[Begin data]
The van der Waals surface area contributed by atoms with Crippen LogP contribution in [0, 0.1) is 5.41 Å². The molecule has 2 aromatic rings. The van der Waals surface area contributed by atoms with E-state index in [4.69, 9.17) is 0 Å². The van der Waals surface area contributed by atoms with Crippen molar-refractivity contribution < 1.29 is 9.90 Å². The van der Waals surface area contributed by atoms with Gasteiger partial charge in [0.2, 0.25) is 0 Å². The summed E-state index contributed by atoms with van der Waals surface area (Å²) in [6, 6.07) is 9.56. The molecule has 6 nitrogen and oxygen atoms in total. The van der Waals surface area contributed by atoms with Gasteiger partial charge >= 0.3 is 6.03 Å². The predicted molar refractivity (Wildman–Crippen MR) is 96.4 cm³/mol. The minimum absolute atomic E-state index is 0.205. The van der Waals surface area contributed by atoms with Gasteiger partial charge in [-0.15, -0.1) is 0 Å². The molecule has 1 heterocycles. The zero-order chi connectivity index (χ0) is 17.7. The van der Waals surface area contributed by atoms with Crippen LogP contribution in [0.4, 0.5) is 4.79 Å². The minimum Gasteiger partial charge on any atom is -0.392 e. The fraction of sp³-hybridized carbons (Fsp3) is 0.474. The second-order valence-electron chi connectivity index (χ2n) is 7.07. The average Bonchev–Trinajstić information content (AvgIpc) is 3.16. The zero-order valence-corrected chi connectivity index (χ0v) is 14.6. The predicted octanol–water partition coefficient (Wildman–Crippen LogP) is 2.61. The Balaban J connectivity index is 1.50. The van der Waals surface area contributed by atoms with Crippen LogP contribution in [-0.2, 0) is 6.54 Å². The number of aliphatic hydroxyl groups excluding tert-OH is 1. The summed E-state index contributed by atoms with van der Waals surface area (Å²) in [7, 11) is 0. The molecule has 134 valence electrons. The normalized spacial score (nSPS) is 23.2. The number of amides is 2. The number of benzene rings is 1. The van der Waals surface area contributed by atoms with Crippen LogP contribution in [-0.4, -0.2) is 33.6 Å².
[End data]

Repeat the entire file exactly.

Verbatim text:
The van der Waals surface area contributed by atoms with Crippen LogP contribution in [0, 0.1) is 5.41 Å². The molecule has 2 aromatic rings. The van der Waals surface area contributed by atoms with E-state index in [4.69, 9.17) is 0 Å². The van der Waals surface area contributed by atoms with Crippen molar-refractivity contribution < 1.29 is 9.90 Å². The van der Waals surface area contributed by atoms with Gasteiger partial charge in [0.2, 0.25) is 0 Å². The summed E-state index contributed by atoms with van der Waals surface area (Å²) in [6, 6.07) is 9.56. The molecule has 6 nitrogen and oxygen atoms in total. The van der Waals surface area contributed by atoms with Gasteiger partial charge >= 0.3 is 6.03 Å². The predicted molar refractivity (Wildman–Crippen MR) is 96.4 cm³/mol. The minimum absolute atomic E-state index is 0.205. The van der Waals surface area contributed by atoms with Gasteiger partial charge in [-0.15, -0.1) is 0 Å². The molecule has 1 heterocycles. The zero-order chi connectivity index (χ0) is 17.7. The van der Waals surface area contributed by atoms with Crippen LogP contribution in [0.4, 0.5) is 4.79 Å². The minimum Gasteiger partial charge on any atom is -0.392 e. The fraction of sp³-hybridized carbons (Fsp3) is 0.474. The second-order valence-electron chi connectivity index (χ2n) is 7.07. The average Bonchev–Trinajstić information content (AvgIpc) is 3.16. The zero-order valence-corrected chi connectivity index (χ0v) is 14.6. The predicted octanol–water partition coefficient (Wildman–Crippen LogP) is 2.61. The Balaban J connectivity index is 1.50. The van der Waals surface area contributed by atoms with Crippen LogP contribution in [-0.2, 0) is 6.54 Å². The number of aliphatic hydroxyl groups excluding tert-OH is 1. The summed E-state index contributed by atoms with van der Waals surface area (Å²) in [7, 11) is 0. The molecule has 134 valence electrons. The normalized spacial score (nSPS) is 23.2. The number of amides is 2. The number of benzene rings is 1. The van der Waals surface area contributed by atoms with Crippen LogP contribution in [-0.4, -0.2) is 33.6 Å².